Maier, Quick named Agora editors Two MCCC students will share the title of editor of the Agora for the 2018-2019 academic year. James P. Quick, a sophomore from Newport, and Cassidy Maier, a sophomore from Monroe, will be co-editors of the college’s student newspaper. Agora Adviser Dan Shaw said they will share the editor responsibilities, which include supervising the newspaper staff, assigning and editing stories,
and managing the website, www.mcccagora.com. Quick has been a member of the Agora staff since the fall of 2016. He was chief copy editor during the 2017-2018 school year. Maier has been a member of the staff since the fall of 2017. Both James and Maier won awards from the Michigan Community College Press Association, which were announced earlier this month.
Campus News • 3
April 19, 2018
Floorplan for new East, West Tech
This is the tentative floor plan for the remodeled East and West Tech Buildings. Plans could change as user groups complete meetings with the architects.
Construction moves to East, West Tech Buildings Cassidy Maier Agora Staff
The MCCC campus will change once again over the next year. Since the college passed a millage in 2016, it has planned a series of remodeling projects. The East and West Tech Buildings will be combined starting in the Fall Semester, which will create offices, computer labs, classrooms, and a brand new student space. Construction will begin during Fall semester and will continue over the course of the semester until its finished, said Sue Wetzel, vice president of Administration. “It’s kind of like a reset and a restart for us and it’s the direction that we’ve been planning for and wanting to move,” she said. The new addition will be home to multiple divisions and will include some completely redone classrooms and computer labs. “This is a realization of a long-term goal of the college to build a student success center on our campus to better serve the needs of students and our community,” Wetzel said. Students are also excited for the new space. “It’s time, because W and E are both wasted space. They need an update and there’s so many empty rooms,” student Hunter Wright said. The current outdoor walkway between the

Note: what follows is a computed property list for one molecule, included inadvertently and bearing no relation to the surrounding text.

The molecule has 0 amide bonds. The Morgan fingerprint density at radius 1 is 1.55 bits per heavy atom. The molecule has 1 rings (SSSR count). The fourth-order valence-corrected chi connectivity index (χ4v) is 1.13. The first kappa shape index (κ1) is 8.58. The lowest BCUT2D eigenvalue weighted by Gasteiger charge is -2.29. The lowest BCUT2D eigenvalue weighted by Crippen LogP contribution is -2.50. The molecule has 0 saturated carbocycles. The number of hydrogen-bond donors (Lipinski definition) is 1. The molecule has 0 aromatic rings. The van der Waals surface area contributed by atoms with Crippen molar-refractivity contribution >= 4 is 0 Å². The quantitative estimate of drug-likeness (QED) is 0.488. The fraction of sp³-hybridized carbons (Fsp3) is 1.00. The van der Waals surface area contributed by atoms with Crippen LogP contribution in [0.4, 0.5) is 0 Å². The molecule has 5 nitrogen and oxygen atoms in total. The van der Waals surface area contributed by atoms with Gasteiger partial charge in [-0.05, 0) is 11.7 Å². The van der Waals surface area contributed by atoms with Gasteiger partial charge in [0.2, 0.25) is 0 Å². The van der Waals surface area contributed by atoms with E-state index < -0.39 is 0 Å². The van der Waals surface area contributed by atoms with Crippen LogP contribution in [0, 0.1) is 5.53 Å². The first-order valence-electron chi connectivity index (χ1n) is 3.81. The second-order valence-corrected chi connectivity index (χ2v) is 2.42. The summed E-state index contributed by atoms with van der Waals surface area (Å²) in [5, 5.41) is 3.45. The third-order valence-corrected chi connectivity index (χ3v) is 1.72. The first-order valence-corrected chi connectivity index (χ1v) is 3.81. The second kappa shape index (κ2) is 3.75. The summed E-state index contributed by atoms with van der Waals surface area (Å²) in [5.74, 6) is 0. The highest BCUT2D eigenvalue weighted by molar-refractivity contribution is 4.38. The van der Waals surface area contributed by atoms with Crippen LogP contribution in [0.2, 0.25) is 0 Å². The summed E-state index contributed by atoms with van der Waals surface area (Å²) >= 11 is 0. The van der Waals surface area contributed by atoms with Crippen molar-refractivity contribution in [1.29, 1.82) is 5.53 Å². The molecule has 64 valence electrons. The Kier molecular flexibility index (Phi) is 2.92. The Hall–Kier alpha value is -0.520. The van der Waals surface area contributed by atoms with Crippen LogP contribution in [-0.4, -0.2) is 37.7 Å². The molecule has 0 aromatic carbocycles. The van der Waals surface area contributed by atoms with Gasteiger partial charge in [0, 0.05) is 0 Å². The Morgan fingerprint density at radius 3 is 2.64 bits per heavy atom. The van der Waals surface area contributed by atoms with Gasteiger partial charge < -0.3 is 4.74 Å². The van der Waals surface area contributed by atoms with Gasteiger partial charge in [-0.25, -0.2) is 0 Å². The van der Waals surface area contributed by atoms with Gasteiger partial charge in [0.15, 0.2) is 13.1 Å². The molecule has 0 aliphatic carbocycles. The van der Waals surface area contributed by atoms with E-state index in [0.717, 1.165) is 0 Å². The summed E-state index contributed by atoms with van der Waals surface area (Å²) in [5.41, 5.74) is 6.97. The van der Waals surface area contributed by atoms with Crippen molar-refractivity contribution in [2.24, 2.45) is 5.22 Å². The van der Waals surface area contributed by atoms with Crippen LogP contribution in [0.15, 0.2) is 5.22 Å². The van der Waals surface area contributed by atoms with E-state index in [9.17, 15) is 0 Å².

Photos by Leah Thomas
These windows, designed by students, were recently installed in the L Building student area. The designs represent fields taught in the building. Susan Grant designed the Mathematics window, Megan Engle, Chemistry and Psychology, Dasie Justice, Biology, Daniel Witzke, Physics, and Cheyanne Abel, Earth Science/Geology.
Tech Buildings will be enclosed, and this space will house the student area. “It’s cool that they’re putting in the student area like L. I was shocked, but L’s student area is actually pretty nice,” student Raiann Porkarski said. Wetzel is most excited about this space, because it will be a testament to MCCC’s commitment to student success. “This space is student-centered, and I think that that’s going to be very exciting for all of the end users,” she said. The addition will also house the Learning Assistance Lab, disability services, and tu-
toring. Wetzel said it will be accessible because it is at the front door of the college. The offices of the Business Division faculty and Art department will be moving into the building, which insures Business offices will be together and the Art department and classrooms will all be in once place. East and West Tech will need to be completely emptied, so the classes and faculty that currently reside in them will need to move before work can be done on the building. The Business Division offices have al-
ready begun to move from the C Building to the La-Z-Boy Center. The Middle College, RCTC, CIS classrooms, and the Business and Art faculty are also moving. The classrooms and people that are being upended will primarily be moved to the LaZ-Boy Center and CTC. Plans for construction are already in the works. “Technically, we’re already started because we’re working with the architects and the construction manager. We’re putting the plans together,” Wetzel said. There is still work to be done before ground is broken, and it comes in the form of red tape. “User groups are still taking place and so the architects are making some revisions to the plan,” Wetzel said. “That’s the last drawing that I have, but it is not finalized.” “It’s being revised due to the meetings with the user groups, which is important.” Once the finalizations are made, MCCC has to get the plans approved by the state, but everything can continue to move forward in the meantime. The final plans will be unveiled at a town hall meeting like the plans for the L building were, said Jack Burns, director of Campus Planning & Facilities.
4 • Campus News
April 19, 2018